Judge Gordon Sullivan wants to hear about the queens who always ran late.
"Seven queens who challenged male power."
Queen Elizabeth I is an iconic figure. Her various portraits adorn everything from the lowliest tea cozy to the largest billboards. Though I doubt anyone's done the research, I have a feeling she'd stack up there with Mickey Mouse and Coca-Cola in terms of recognition, at least in Anglophone countries. So large are her personality, myth, and image that it's hard to remember that she wasn't England's first queen. Technically that honor belonged to her sister Mary, and a long line of women with political savvy helped smooth the way for the Virgin Queen. She-Wolves: England's Early Queens takes a look at four of the major pre-Tudor women who attempted to seize the power of politics in England. The result is a fine historical documentary that will be of interest to anyone with a passion for English history.
Based on the book by historian Helen Castor, She-Wolves: England's Early Queens looks at seven women who ruled (or attempted to rule) England into the Tudor period. The first is Matilda, granddaughter of William the Conquerer and only heir to Henry I. Next is her daughter-in-law, Eleanor of Aquitaine, who supported her son's revolt against Henry II. A hundred years pass before Isabella of France comes on the scene, married to Edward II, a despot under the influence of his lover(s). Later, Margaret of Anjou stepped in when her husband, Henry VI, went mad and was involved in starting the War of the Roses. This brings us to the Tudor era, and the brief reigns of Jane Grey and Mary I before Elizabeth I takes the throne to rule for decades. The series is broken into three hour-long episodes. Matilda and Eleanor in the first, Isabella and Margaret in the second, and Jane, Mary, and Elizabeth in the third.
She-Wolves does a fantastic job demonstrating the fraught relationship between gender and power in the history of English rule. When William the Conqueror came to England in 1066, male power was the assumption of pretty much everyone. Kings ruled by their military might and divine dispensation. When Henry I had no male heirs, the question of his succession through everyone into a tizzy. Of course, England had already had queens, but what She-Wolves makes clear is that queen has taken on a very different meaning since Elizabeth. In the time of Matilda, queen meant wife to the king, so we have to have phrases like "female king" or "queen in her own right" to describe the uproar that women like Matilda caused.
It helps, of course, that She-Wolves picks out extraordinary women to profile. I'm sure England has had its share of boring queens, but the four pre-Tudor women of the first two episodes were extraordinary figures by any standards—all of them apparently beautiful, intelligent, and with a keen sense of politics. More importantly, though, She-Wolves treats them fairly. Though the series obviously points out there historically significant strengths, these aren't mere puff pieces. We learn just as much about what these women did wrong as what they did right, and this balanced portrait gives the series an edge.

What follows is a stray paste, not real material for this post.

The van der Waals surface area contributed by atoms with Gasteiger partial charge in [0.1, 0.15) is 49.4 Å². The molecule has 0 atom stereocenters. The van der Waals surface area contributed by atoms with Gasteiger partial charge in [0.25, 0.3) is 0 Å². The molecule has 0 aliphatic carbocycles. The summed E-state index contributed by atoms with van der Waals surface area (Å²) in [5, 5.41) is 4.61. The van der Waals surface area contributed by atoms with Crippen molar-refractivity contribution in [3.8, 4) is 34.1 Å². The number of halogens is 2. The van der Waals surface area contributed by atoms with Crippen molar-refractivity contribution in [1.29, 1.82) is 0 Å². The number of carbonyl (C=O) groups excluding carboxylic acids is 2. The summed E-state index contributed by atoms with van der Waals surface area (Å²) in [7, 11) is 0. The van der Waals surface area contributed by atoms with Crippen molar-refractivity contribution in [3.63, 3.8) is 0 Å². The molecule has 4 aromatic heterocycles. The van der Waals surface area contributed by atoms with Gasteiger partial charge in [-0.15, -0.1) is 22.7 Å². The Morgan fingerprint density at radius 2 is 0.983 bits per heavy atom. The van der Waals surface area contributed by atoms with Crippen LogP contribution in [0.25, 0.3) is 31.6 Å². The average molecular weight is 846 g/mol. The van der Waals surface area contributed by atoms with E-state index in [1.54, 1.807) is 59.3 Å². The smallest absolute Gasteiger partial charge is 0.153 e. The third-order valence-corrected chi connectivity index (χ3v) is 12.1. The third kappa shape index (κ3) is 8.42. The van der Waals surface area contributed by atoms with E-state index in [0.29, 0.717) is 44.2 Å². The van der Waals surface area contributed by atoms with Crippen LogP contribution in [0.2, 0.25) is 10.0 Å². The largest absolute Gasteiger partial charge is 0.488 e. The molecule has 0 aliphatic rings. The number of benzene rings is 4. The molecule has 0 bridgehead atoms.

Stylistically, this show is essentially Helen Castor narrating the history of these women. She has a fine voice and reads the material well. Visually, the show alternates between shots of various historical locations (with and without Castor walking through them). Interspersed with that are the occasional shots of artwork from the period, often showing the only surviving portraits of the figures under discussion. There is very sparing use of reenactment, kept to less than a minute of material through the three hours, and used only as a means of scene transition.
As a DVD set, She-Wolves also impresses. The three episodes are housed on a single disc. The 1.78:1 anamorphic transfers look fine. Obviously shot on video, these shows have a clean, bright look that suits the material. There are often dramatic shots of beautiful locations that make good use of strong lighting, but there's nary a hiccup in terms of compression or color balance. It's not a visual feast by any stretch, but the show looks good. The stereo audio does a fine job of keeping Castor easy to hear. The set's extras are education focused and include a sixteen-page booklet that expands a bit on the show's figures while offering other strong female characters from history. There is also bio of Castor on the disc itself, and the promise of more resources on the web.
She-Wolves: England's Early Queens is a fine historical documentary that looks at the relationship between gender and power as it played out in the lives of extraordinary women of the English monarchy. It's worth watching for those interested in English history, female rulers, or extraordinary characters.
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